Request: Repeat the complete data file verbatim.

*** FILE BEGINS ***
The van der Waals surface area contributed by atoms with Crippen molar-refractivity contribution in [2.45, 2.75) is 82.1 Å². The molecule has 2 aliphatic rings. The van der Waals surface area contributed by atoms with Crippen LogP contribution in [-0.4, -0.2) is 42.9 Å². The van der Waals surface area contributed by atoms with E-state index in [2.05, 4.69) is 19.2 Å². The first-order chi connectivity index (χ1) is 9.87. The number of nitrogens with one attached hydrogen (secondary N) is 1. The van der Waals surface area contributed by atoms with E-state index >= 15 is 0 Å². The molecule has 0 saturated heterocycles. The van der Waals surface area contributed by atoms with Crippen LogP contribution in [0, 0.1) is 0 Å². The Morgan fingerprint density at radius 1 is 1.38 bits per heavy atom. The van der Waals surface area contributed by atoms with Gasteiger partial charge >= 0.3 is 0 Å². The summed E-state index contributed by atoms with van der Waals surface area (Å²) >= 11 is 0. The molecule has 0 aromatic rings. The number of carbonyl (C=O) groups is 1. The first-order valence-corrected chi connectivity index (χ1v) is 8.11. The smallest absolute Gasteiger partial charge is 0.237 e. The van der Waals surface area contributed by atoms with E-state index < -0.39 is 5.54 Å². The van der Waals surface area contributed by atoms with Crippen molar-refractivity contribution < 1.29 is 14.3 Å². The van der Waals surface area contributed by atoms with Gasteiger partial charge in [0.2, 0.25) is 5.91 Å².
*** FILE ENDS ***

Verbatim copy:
The van der Waals surface area contributed by atoms with Crippen molar-refractivity contribution in [2.45, 2.75) is 82.1 Å². The molecule has 2 aliphatic rings. The van der Waals surface area contributed by atoms with Crippen LogP contribution in [-0.4, -0.2) is 42.9 Å². The van der Waals surface area contributed by atoms with E-state index in [2.05, 4.69) is 19.2 Å². The first-order chi connectivity index (χ1) is 9.87. The number of nitrogens with one attached hydrogen (secondary N) is 1. The van der Waals surface area contributed by atoms with E-state index >= 15 is 0 Å². The molecule has 0 saturated heterocycles. The van der Waals surface area contributed by atoms with Crippen LogP contribution in [0, 0.1) is 0 Å². The Morgan fingerprint density at radius 1 is 1.38 bits per heavy atom. The van der Waals surface area contributed by atoms with Gasteiger partial charge >= 0.3 is 0 Å². The summed E-state index contributed by atoms with van der Waals surface area (Å²) >= 11 is 0. The molecule has 0 aromatic rings. The number of carbonyl (C=O) groups is 1. The first-order valence-corrected chi connectivity index (χ1v) is 8.11. The smallest absolute Gasteiger partial charge is 0.237 e. The van der Waals surface area contributed by atoms with E-state index < -0.39 is 5.54 Å². The van der Waals surface area contributed by atoms with Crippen molar-refractivity contribution < 1.29 is 14.3 Å². The van der Waals surface area contributed by atoms with Gasteiger partial charge in [0.2, 0.25) is 5.91 Å².